- Chicken Pot Pie. It was a rainy Friday, I wasn’t working, and so, rather than making like a normal person with a craving for pot pie who grabs a Marie Callenders and nukes it, I decided to really go homemade on this thing. This involved roasting an organic, free-range bird, and then following Smitten Kitchen’s adaptation of an Ina Garten recipe. After reading a few comments that were less than stellar, I jazzed mine up with the addition of some thyme, sage, and herbes de provence, and thought this was a truly flavorful, amazing dish. I wasn’t happy with the way my crust turned out, so I chucked it and decided to make it the way my mama always does: with a biscuit crust. Turns out this was rather hip of me, as Bittman wrote about biscuit-topped pot pie this week. Here’s an admission for you: I made Bisquick biscuit for the topping, not the real buttermilk kind. It’s still yummy. I’ll also note that this turned out way more filling than the 4 bowls worth SK says it makes. I filled up a large rectangular casserole and a smaller square one. (I’m not enough of a cook to be able to tell you the measurements of my dishes.)
- Hominy Grill’s Buttermilk Pie. Sunday was Pi Day (3.14, geddit?), so I wanted to bake a pie. Not in the mood to chop a bunch of apples for my favorite Apple Pie with Gruyere Crust, I decided to go with a local favorite. You can check out the recipe here (pdf).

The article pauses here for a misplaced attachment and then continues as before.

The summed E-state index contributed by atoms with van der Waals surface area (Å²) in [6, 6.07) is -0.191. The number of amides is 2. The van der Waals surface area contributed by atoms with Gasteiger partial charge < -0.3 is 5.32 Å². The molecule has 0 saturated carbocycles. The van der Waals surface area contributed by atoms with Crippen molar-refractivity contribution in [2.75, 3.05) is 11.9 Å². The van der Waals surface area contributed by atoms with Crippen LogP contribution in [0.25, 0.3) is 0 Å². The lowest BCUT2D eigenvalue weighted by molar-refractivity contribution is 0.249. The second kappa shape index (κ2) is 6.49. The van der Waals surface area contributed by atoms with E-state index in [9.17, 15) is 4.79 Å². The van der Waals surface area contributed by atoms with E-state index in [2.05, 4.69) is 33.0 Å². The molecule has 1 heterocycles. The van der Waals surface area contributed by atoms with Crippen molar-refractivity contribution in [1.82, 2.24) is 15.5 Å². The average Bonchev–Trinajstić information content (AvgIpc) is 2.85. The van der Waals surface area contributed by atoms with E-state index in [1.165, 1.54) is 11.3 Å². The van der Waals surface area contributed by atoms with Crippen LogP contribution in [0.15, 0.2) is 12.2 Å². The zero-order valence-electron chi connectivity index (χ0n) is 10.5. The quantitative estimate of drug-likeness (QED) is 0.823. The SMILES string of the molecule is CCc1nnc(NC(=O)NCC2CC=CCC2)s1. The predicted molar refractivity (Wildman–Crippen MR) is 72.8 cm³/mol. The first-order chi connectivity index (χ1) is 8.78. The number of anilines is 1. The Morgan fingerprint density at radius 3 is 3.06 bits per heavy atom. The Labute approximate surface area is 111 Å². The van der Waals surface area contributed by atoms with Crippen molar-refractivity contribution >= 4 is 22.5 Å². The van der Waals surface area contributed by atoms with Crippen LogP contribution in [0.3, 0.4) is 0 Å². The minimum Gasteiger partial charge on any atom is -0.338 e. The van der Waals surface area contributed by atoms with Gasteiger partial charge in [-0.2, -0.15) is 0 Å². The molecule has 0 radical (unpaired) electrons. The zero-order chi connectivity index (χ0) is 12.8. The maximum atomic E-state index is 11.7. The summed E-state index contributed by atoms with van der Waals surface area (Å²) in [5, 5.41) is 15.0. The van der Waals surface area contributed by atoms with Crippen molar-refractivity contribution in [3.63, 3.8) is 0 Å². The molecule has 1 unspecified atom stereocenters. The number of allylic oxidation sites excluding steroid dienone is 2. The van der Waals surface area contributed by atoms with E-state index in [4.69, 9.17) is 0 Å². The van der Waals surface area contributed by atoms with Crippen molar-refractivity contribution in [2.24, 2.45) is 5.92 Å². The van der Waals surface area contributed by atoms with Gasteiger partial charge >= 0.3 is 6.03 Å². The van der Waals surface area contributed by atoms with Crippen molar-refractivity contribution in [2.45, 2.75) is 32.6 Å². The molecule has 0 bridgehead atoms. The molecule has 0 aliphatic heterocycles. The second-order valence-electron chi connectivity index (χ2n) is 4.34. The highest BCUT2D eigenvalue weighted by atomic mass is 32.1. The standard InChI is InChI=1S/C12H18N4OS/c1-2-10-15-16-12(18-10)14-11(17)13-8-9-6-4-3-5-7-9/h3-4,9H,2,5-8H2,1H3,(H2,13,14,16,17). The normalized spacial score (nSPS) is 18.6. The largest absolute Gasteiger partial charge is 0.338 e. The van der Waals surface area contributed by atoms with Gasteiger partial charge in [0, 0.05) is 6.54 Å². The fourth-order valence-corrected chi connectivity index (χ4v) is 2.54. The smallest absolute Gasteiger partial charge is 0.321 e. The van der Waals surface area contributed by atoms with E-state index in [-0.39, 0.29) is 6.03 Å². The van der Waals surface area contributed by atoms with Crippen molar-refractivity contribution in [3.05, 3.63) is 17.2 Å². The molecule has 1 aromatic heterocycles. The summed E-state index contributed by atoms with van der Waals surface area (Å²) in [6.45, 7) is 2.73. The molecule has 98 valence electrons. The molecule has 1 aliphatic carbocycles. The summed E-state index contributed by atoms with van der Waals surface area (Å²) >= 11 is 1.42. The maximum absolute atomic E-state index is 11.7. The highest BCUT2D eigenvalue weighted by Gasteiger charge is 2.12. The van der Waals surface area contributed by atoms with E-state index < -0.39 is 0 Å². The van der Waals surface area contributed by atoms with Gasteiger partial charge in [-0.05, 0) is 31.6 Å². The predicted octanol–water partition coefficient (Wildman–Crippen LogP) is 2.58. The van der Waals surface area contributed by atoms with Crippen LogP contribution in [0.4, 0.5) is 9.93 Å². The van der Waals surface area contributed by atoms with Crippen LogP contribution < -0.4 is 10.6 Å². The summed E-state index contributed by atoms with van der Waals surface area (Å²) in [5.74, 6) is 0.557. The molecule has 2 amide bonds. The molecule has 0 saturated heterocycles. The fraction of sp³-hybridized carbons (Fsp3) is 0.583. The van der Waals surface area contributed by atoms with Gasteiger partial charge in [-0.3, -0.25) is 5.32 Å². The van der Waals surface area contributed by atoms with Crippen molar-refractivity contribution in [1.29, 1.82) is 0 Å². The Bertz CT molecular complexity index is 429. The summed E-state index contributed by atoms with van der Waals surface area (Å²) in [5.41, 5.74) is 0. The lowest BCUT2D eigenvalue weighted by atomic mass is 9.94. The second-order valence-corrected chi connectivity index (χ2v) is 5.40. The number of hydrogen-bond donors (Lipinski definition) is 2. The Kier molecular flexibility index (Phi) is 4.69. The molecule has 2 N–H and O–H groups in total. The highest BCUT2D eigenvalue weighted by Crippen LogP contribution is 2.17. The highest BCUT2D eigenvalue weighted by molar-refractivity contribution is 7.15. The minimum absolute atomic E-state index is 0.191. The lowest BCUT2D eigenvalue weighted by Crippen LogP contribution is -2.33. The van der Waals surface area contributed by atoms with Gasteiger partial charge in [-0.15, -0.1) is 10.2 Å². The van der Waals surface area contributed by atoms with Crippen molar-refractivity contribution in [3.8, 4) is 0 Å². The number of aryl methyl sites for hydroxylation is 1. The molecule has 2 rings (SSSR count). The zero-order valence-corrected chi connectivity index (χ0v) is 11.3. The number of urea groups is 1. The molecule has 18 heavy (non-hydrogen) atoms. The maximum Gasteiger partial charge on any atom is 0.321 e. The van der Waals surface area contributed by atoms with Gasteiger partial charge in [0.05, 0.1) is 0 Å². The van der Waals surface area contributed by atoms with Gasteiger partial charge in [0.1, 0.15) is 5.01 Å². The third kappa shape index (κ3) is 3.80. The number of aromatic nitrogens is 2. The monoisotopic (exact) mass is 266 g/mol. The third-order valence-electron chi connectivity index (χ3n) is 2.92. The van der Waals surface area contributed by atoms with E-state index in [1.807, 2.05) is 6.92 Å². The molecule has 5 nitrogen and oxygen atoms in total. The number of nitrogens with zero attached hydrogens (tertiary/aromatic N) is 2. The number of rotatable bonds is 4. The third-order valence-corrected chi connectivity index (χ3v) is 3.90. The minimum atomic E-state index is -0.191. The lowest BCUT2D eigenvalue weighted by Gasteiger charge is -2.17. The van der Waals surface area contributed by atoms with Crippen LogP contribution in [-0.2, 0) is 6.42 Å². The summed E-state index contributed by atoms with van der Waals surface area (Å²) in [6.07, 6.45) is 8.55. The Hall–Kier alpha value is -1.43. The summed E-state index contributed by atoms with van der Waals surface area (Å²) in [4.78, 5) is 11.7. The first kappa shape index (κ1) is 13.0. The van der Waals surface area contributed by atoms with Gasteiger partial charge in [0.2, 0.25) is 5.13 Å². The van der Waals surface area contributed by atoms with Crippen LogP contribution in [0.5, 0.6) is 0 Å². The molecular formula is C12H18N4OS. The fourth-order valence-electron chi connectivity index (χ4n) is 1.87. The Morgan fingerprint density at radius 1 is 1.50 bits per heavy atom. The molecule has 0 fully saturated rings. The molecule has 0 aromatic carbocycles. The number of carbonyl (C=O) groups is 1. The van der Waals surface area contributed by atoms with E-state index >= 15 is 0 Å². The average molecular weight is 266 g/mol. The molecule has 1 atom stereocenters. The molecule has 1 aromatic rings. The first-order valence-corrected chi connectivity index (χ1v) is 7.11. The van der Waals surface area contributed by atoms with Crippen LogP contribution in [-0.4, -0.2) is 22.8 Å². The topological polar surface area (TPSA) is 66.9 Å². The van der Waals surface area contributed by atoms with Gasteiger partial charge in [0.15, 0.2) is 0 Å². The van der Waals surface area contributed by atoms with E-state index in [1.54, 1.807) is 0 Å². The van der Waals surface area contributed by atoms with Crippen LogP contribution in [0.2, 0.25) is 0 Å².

Eating Out (places I ate):
- Bushido. When Food Network’s Man vs. Food came to town, the host took on local Japanese restaurant Bushido’s Spicy Tuna Roll Challenge. You can read more about the challenge and MVF’s visit at the Charleston City Paper. Basically there are 10 levels of spicy tuna hand rolls, with level 5 being a jalapeno, and level 10 being something called the Vietnamese Ghost Pepper. If you eat all ten levels, not necessarily in one visit, you are given a special headband, you get your picture on the wall, and you get free appetizers for life. I am not one to tolerate extreme levels of spice, so I was at the restaurant to cheer on friends taking on the challenge, and to eat delicious sushi. After watching one friend consume level 8, with extreme face redness, sweating, swollen eyes, and even later, some parking lot vomiting, I can say that I am simply not up to the challenge. The sushi was delicious, though.